Israel is considering retaliatory measures against the Palestinians in response to their renewed drive for international recognition of their promised state, Israeli media reported on Friday.
Prime Minister Benjamin Netanyahu and Defence Minister Moshe Yaalon have asked the head of the Israeli military administration in the occupied West Bank, General Yoav Mordechai, to draw up a range of options, the Haaretz newspaper reported.
The move came despite appeals from Israel's US ally for politicians on both sides to demonstrate leadership and refrain from "unhelpful" tit-for-tat moves that further jeopardise the teetering peace process.
Israel says the Palestinians' application on Tuesday to adhere to 15 international treaties violated the undertakings they gave when the peace talks resumed last July.
The Palestinians counter that the treaty move was a response to Israel's failure to release a fourth and final batch of veteran Arab prisoners which they say reneged on its own undertakings.
Haaretz said the options under consideration included withholding tax revenues levied by Israel on behalf of the Palestinian Authority.
Israel briefly imposed the same financially crippling measure in December 2012 to punish the Palestinians' successful drive for observer state status at the United Nations, over its own strong opposition and that of Washington.
Other options under consideration include tightening the restrictions imposed on Palestinian activities in the more than 60 percent of the West Bank which is under the sole control of the Israeli army, Haaretz said.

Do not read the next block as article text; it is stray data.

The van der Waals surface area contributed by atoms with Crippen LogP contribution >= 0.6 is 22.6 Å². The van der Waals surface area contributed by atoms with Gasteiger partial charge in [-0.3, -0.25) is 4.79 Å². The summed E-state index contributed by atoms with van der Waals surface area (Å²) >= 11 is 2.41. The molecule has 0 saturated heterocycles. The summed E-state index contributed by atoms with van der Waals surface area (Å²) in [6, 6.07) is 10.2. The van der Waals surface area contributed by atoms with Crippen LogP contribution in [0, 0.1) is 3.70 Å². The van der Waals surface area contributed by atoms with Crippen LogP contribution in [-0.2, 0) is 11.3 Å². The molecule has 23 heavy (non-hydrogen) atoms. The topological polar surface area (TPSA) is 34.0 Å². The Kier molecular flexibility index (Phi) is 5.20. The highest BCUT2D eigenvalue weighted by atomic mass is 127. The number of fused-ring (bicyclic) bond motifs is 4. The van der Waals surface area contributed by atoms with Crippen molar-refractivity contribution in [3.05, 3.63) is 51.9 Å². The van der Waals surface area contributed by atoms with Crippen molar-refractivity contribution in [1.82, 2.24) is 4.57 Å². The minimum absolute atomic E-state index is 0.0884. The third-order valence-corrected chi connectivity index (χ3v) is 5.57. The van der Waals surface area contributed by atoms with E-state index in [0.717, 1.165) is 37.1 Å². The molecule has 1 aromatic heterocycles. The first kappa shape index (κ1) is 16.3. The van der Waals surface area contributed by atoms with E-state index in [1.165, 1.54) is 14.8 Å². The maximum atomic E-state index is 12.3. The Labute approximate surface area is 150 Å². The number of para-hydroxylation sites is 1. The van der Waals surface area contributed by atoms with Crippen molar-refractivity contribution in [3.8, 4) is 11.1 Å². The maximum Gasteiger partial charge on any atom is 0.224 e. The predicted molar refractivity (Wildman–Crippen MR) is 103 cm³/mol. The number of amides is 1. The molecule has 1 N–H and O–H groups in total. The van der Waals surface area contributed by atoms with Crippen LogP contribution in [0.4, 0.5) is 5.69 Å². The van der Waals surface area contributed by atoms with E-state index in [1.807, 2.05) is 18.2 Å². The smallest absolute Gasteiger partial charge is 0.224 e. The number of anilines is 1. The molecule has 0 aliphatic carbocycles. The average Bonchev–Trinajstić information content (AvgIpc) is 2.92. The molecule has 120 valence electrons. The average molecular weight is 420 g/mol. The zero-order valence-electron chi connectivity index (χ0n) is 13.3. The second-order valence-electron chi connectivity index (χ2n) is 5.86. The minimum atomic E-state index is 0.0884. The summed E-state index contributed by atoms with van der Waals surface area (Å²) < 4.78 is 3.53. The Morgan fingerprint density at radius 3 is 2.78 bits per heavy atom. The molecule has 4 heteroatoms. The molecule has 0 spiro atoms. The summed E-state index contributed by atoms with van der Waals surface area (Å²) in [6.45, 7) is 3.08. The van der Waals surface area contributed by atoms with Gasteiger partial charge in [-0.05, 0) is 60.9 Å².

Parliament is to meet on Monday to debate the crisis in the peace talks, said the Israel Hayom newspaper, which is considered close to Netanyahu.
Justice Minister Tzipi Livni, who is Israel's chief negotiator in the peace talks, told the Palestinians on Thursday that there had been a chance of a belated release of the final batch of prisoners, who had been scheduled to be freed last weekend.
But she said it had been scuppered by the Palestinians' treaty move and abandoned, a source close to the talks told AFP.
US Secretary of State John Kerry, who has pursued more than a year of intensive shuttle diplomacy between the two sides, spoke by telephone to Netanyahu on Thursday afternoon, and to Palestinian president Mahmud Abbas afterwards, US officials said.
Kerry threw down the gauntlet, telling both sides it was time for compromise at what he called a "critical moment" in the peace process.
"You can facilitate, you can push, you can nudge, but the leaders have to lead, and they have to be able to see a moment when it's there," he said.